Pitts: "But if you think this is just a concerned group of veterans, think again. Some of the organizers have a track record of going after Democrats, and Republican opponents of President Bush."
John O'Neill, Vietnam veteran: "We believe, based on our experience with him, that he is totally unfit to be the Commander-in-Chief."
Pitts, over brief Dick Cavett Show video: "John O'Neill, he debated Kerry about Vietnam on the Dick Cavett Show in 1971. Back then he was handpicked by the Nixon administration to discredit Kerry. The press conference was set up by the same people who tried to discredit John McCain's reputation in Vietnam service when McCain faced George W. Bush for the Republican nomination in 2000. It's the same strategy used to go after Georgia Senator Max Cleland, who lost three limbs in Vietnam."
Cleland, at an event sometime in the past: "That sticks in my craw and it ought to stick in yours, because if you don't go to war don't throw rocks at those who did."
Pitts: "The Bush-Cheney campaign quickly denied any part in today's news conference. The Kerry campaign was just as quick to say they were behind it."
Wade Sanders, Vietnam veteran: "It smells like another dirty trick from the Bush-Cheney machine."
Pitts dismissively concluded: "Vietnam: Politicized then, politicized now."

To watch Pitts' story: www.cbsnews.com

Two articles posted on the MRC's CNSNews.com site offer a lot more on what members of Swift Boat Veterans for Truth said in their letter and press conference.

"Kerry Was a 'Loose Cannon' in Vietnam, Says Ex-Commander," read the headline over a May 4 dispatch by Robert B. Bluey. An excerpt from the top:

John Kerry's former swift boat commanders and colleagues on Tuesday described the presumptive Democrat nominee as a self-absorbed and devious sailor during the Vietnam War who was there merely to advance a future political career.

A group of 18 veterans gathered in the nation's capital asking Kerry to authorize the Department of the Navy to independently release his military records, including medical information, about his service during the Vietnam War. Many said Kerry was unfit to be commander-in-chief of the U.S. military

More than 200 veterans have signed a letter from the group Swift Boat Veterans for Truth seeking the release of records. Retired Rear Adm. Roy Hoffmann commanded the fleet of swift boats -- the Navy's Task Force 115 -- during Kerry's tour of duty. Today he serves as chairman of the veterans' group.

"He arrived in country with a strong anti-Vietnam War bias and a self-serving determination to build a foundation for his political future," Hoffmann said. "He was aggressive, but vain and prone to impulsive judgment, often with disregard to specific tactical assignments. He was a loose cannon.

"In an abbreviated tour of four months and 12 days," Hoffmann added, "and with his specious medals secure, Lt. j.g. (junior grade) Kerry bugged out of Vietnam and began his infamous betrayal of all United States forces in the Vietnam War."...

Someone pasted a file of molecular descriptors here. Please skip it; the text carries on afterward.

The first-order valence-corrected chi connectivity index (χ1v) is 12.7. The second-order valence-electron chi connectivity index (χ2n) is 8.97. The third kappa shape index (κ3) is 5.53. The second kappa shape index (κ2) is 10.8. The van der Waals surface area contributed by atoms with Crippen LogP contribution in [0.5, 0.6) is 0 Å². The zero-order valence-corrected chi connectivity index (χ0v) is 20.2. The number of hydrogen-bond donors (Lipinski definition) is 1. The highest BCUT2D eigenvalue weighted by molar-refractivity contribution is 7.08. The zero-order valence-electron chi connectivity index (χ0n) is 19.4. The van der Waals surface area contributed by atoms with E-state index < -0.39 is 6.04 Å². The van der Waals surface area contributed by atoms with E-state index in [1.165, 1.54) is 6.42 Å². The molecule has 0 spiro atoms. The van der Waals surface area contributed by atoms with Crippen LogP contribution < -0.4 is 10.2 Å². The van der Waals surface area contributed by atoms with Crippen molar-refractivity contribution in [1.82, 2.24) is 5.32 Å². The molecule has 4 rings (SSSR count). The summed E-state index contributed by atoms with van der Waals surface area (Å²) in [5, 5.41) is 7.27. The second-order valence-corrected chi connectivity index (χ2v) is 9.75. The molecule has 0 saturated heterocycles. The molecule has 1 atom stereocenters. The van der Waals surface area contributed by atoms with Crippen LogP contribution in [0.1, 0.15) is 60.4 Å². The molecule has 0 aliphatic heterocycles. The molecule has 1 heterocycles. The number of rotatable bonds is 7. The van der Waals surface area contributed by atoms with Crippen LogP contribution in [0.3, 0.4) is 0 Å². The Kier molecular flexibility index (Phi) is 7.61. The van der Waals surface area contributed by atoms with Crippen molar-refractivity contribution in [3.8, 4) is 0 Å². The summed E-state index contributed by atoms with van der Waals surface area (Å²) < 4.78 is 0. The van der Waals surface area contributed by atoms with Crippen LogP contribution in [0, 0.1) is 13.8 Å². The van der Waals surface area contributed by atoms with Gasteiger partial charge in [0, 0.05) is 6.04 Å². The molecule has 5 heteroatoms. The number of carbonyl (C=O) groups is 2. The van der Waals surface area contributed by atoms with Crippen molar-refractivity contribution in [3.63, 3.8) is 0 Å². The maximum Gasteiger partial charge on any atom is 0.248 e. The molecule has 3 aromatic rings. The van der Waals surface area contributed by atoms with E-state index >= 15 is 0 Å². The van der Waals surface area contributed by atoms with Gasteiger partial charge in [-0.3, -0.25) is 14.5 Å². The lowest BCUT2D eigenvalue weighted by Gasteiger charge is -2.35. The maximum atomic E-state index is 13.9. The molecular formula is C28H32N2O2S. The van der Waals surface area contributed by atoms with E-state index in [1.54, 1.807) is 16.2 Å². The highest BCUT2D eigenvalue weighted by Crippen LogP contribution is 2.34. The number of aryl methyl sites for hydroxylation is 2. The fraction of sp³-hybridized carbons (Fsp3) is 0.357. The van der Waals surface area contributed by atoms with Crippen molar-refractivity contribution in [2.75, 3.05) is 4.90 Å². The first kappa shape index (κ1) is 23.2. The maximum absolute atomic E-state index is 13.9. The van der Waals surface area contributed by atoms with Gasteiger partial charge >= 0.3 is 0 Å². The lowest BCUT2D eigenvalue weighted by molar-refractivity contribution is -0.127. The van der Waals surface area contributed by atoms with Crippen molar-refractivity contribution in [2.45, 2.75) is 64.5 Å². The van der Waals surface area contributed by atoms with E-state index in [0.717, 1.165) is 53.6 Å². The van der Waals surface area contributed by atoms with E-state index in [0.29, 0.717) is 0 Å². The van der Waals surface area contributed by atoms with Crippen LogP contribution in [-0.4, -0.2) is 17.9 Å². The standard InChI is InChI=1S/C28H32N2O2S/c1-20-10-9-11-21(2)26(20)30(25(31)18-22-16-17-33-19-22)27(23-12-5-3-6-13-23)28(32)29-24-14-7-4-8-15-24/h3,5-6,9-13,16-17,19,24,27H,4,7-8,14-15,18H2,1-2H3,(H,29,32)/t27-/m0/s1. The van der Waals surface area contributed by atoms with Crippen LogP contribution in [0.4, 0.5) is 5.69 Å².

END of Excerpt

For the article in its entirety: www.cnsnews.com

"Kerry 'Unfit to be Commander-in-Chief,' Say Former Military Colleagues," read the headline over a May 3 article by Marc Morano. See: www.cnsnews.com

CNN Uses Iraqi Prisoner Abuse to Bring
Up Vietnam's My Lai

CNN's Bruce Morton making comparison to My Lai, Vietnam The horrific treatment of some Iraqi prisoners by some U.S. soldiers in Iraq led all the evening newscasts again Tuesday night, fueled by fresh condemnatory comments from Secretary of Defense Donald Rumsfeld, but CNN's Bruce Morton used the terrible treatment to argue that "we like to think that we're the good guys. But we're not. Not always." He then brought up Vietnam and an incident in which hundreds were murdered, as if that were equivalent: "We learned this lesson last in Vietnam, in a village called My Lai."

The MRC's Ken Shepherd caught the story with which CNN ended the May 4 Inside Politics. Judy Woodruff set it up: "For most Americans, the reports and pictures of U.S. soldiers abusing Iraqi prisoners are inconceivable. As Defense Secretary Donald Rumsfeld put it, those acts are 'un-American.' But are they? Our Bruce Morton looks at a past war where horrible acts occurred. To our viewers, some of these pictures are graphic and may be disturbing."

Morton began: "The pictures of the prisoners at Abu Ghraib are hard to look at. They will make it easier for foreigners to hate America, but they will also make us take a hard look at ourselves. We like to think that we're the good guys. But we're not. Not always. We learned this lesson last in Vietnam, in a village called My Lai. In March of 1968, Charlie Company of the 11th Light Infantry Brigade, came to My Lai and killed many unarmed men, women, and children. The plaque in the My Lai Museum lists 504. Americans learned of the massacre months later when Army photographer Ron Haberly's pictures ran in Life Magazine. They too, were hard to look at.
"Platoon commander Lt. William Calley was convicted of the murder of at least 22 Vietnamese. His company commander and two others were acquitted in separate trials. Aubrey Daniel, then an Army captain, later a Washington lawyer, was the prosecutor of Calley's court martial. He talked to CNN about the trial in 1995."
Daniel, in 1995: "They were the sons of Americans, the children of America who'd been sent to this war. So, I think it's always difficult for parents, perhaps, to recognize that a child can do something wrong. So I think it was a very difficult thing to accept, the reality that one of our own, or some of our own, could be engaged in this kind of conduct."
Morton: "Calley was found guilty, but then-President Richard Nixon commuted his sentence. Daniel wrote a protest letter. But what My Lai really did was make us all think twice about the war."
Daniel: "I think the My Lai massacre really brought into focus, for the country, the limits, if you will, on our consciences, it made us take a very, very long, hard look at the war, and the conduct of the war, and what it meant for Americans."
CNN showed pictures of the My Lai massacre followed by blurred out backsides of Iraqi men in humiliating poses as Morton closed his piece: "They keep a visitors book at My Lai. One American wrote that he'd been a medic in the war, adding quote, 'We need to realize we are all one. We all carry with us the potential to be the killer and the victim.' Maybe that's the lesson now, too. Bruce Morton, CNN, Washington."

-- Brent Baker